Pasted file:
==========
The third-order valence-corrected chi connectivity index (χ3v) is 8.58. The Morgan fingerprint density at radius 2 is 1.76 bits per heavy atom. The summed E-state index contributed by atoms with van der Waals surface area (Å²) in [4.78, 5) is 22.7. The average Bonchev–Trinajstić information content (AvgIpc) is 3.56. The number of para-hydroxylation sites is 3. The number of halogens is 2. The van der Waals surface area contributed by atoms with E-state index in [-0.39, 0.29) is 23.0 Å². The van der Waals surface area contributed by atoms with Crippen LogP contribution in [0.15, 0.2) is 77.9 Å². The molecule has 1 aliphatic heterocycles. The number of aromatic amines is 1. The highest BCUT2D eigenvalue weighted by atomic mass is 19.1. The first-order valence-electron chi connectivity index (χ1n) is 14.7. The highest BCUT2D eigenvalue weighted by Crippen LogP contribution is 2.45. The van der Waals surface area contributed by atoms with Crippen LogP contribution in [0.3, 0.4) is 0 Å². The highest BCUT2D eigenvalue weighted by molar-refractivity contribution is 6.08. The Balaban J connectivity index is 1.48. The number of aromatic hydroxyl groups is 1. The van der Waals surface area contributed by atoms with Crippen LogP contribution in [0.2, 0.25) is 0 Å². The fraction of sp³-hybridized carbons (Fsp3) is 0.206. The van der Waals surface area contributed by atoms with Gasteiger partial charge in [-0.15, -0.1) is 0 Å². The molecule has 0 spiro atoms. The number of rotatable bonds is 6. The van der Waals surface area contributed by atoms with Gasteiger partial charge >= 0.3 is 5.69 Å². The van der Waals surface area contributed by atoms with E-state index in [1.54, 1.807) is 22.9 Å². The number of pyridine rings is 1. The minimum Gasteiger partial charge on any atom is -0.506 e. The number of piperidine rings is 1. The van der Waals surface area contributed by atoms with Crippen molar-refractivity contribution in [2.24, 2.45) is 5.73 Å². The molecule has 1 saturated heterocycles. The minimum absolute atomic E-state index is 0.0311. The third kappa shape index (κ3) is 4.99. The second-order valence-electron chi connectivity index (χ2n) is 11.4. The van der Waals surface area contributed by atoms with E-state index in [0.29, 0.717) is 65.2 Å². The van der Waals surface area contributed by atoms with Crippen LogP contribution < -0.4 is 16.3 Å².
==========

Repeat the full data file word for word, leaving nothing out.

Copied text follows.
The third-order valence-corrected chi connectivity index (χ3v) is 8.58. The Morgan fingerprint density at radius 2 is 1.76 bits per heavy atom. The summed E-state index contributed by atoms with van der Waals surface area (Å²) in [4.78, 5) is 22.7. The average Bonchev–Trinajstić information content (AvgIpc) is 3.56. The number of para-hydroxylation sites is 3. The number of halogens is 2. The van der Waals surface area contributed by atoms with E-state index in [-0.39, 0.29) is 23.0 Å². The van der Waals surface area contributed by atoms with Crippen LogP contribution in [0.15, 0.2) is 77.9 Å². The molecule has 1 aliphatic heterocycles. The number of aromatic amines is 1. The highest BCUT2D eigenvalue weighted by atomic mass is 19.1. The first-order valence-electron chi connectivity index (χ1n) is 14.7. The highest BCUT2D eigenvalue weighted by Crippen LogP contribution is 2.45. The van der Waals surface area contributed by atoms with Crippen LogP contribution in [0.3, 0.4) is 0 Å². The highest BCUT2D eigenvalue weighted by molar-refractivity contribution is 6.08. The Balaban J connectivity index is 1.48. The number of aromatic hydroxyl groups is 1. The van der Waals surface area contributed by atoms with Crippen LogP contribution in [0.2, 0.25) is 0 Å². The fraction of sp³-hybridized carbons (Fsp3) is 0.206. The van der Waals surface area contributed by atoms with Gasteiger partial charge in [-0.15, -0.1) is 0 Å². The molecule has 0 spiro atoms. The number of rotatable bonds is 6. The van der Waals surface area contributed by atoms with Gasteiger partial charge >= 0.3 is 5.69 Å². The van der Waals surface area contributed by atoms with E-state index in [1.54, 1.807) is 22.9 Å². The number of pyridine rings is 1. The minimum Gasteiger partial charge on any atom is -0.506 e. The number of piperidine rings is 1. The van der Waals surface area contributed by atoms with Crippen molar-refractivity contribution in [2.24, 2.45) is 5.73 Å². The molecule has 1 saturated heterocycles. The minimum absolute atomic E-state index is 0.0311. The third kappa shape index (κ3) is 4.99. The second-order valence-electron chi connectivity index (χ2n) is 11.4. The van der Waals surface area contributed by atoms with E-state index in [0.29, 0.717) is 65.2 Å². The van der Waals surface area contributed by atoms with Crippen LogP contribution < -0.4 is 16.3 Å².